For more than 20 years, aortography has been the unique imaging modality for studying aortic pathology, and it has been considered to be the diagnostic standard to confirming or excluding the presence of traumatic aortic rupture49. Biplane cineangiography assures high temporal resolution images and accurate evaluation of the isthmic aorta by a single injection of 50 ml of contrast medium. The entire thoracic aorta as well as the intrathoracic portions of the brachiocephalic vessels should be visualized to exclude location of aortic rupture other than at the isthmus, occurring in 5% of clinical series. The diagnosis is based on the detection of the intimal/medial tear visible as a linear irregular filling defect within the lumen of the aorta (Figure 15.5). When the tear extends deep into the media, the pseudoaneurysm appears on the aortogram as
a focal bulge in the column of contrast material. The combined findings that are highly specific for aortic rupture are a focal bulge with delayed washout of contrast material, and a linear filling defect at the level of the ligamentum arteriosum.
Focal bulge alone cannot be considered diagnostic of traumatic aortic rupture. A focal convexity, involving the opposite wall asymmetrically, may be present at the thoracic aortic isthmus in some 25% of cases due to ductus diverticulum and tends to be more prominent in older patients. It accounts for 1-2.8% of false positive results of aortography in the diagnosis of TAR50. Other abnormalities that can simulate TAR include atherosclerotic plaque, aor-titis, and streaming or mixing artefacts. A false negative diagnosis of rupture with angiography may occur up to 12% of cases51, due to poor opacifica-tion by contrast agents, inadequate projections, or thrombosis of the pouch. By design, small intimal tears or intimal intraparietal lesions cannot be visualized by angiography, as demonstrated in reports comparing angiography with high-resolution tomographic modalities as TEE, MRI, and CT39,52. Due to its invasive approach and contrast media administration, aortography generally has a complication rate of 1-2% of cases, which tends to be higher in acute patients. Kram49 reported 10.5% of complications in 76 victims of blunt chest trauma undergoing aortography, one of whom required blood transfusion for severe groin hemorrhage. Although it is difficult to demonstrate a precise cause and effect relationship, several cases of death during aortography have been reported22,51,53,54. Contrast media extravasation into the mediastinum or massive leakage from the aneurysm after injection of contrast media has even been documented by Del Rossi et al.51 and La Berge et al.53 Therefore, in the era of high-resolution noninvasive imaging modalities, aortography should not be recommended in polytraumatized patient with suspected TAR.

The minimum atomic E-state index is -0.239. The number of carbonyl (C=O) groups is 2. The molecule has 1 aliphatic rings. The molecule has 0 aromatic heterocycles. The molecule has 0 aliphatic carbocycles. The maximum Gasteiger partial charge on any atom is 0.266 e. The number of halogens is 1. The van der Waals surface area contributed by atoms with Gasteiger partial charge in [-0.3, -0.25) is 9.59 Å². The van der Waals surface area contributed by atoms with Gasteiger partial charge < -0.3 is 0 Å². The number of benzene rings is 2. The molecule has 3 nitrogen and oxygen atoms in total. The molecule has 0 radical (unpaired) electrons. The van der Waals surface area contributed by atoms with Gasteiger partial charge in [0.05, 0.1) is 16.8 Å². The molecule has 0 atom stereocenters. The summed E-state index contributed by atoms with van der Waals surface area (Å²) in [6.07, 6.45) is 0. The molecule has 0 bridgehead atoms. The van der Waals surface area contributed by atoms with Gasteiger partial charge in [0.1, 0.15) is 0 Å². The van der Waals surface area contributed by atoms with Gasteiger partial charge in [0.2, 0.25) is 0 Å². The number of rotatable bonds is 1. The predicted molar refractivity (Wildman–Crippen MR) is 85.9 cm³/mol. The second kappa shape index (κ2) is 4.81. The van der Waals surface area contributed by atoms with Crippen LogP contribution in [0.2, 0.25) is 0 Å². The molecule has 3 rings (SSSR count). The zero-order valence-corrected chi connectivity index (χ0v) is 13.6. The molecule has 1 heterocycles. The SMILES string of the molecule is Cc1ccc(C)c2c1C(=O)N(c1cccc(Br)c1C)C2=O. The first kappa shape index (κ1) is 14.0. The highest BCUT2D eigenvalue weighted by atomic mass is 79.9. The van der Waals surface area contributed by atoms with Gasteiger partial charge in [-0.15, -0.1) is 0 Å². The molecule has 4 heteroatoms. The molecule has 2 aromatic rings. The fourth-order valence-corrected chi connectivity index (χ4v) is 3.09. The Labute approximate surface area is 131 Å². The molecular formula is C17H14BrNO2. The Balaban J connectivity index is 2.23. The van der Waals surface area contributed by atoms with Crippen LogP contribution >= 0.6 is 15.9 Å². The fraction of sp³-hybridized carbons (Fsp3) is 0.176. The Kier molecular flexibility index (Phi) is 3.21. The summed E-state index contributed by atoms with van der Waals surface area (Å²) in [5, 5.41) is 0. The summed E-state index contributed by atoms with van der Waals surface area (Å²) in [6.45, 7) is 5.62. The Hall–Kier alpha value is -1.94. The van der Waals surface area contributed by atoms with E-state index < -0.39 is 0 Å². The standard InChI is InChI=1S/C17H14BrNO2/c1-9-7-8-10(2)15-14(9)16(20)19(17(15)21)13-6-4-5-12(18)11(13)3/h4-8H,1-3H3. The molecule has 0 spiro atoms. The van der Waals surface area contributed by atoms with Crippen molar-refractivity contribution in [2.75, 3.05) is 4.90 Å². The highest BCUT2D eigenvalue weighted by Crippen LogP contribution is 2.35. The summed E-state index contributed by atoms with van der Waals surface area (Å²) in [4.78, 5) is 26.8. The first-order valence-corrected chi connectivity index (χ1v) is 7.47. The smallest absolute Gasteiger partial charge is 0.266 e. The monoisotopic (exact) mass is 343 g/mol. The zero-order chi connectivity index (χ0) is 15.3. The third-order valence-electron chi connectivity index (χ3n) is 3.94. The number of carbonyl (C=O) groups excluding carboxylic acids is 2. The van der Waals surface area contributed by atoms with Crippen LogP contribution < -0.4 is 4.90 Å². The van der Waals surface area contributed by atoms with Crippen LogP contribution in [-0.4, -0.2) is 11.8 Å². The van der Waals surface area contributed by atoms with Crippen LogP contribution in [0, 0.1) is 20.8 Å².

Was this article helpful?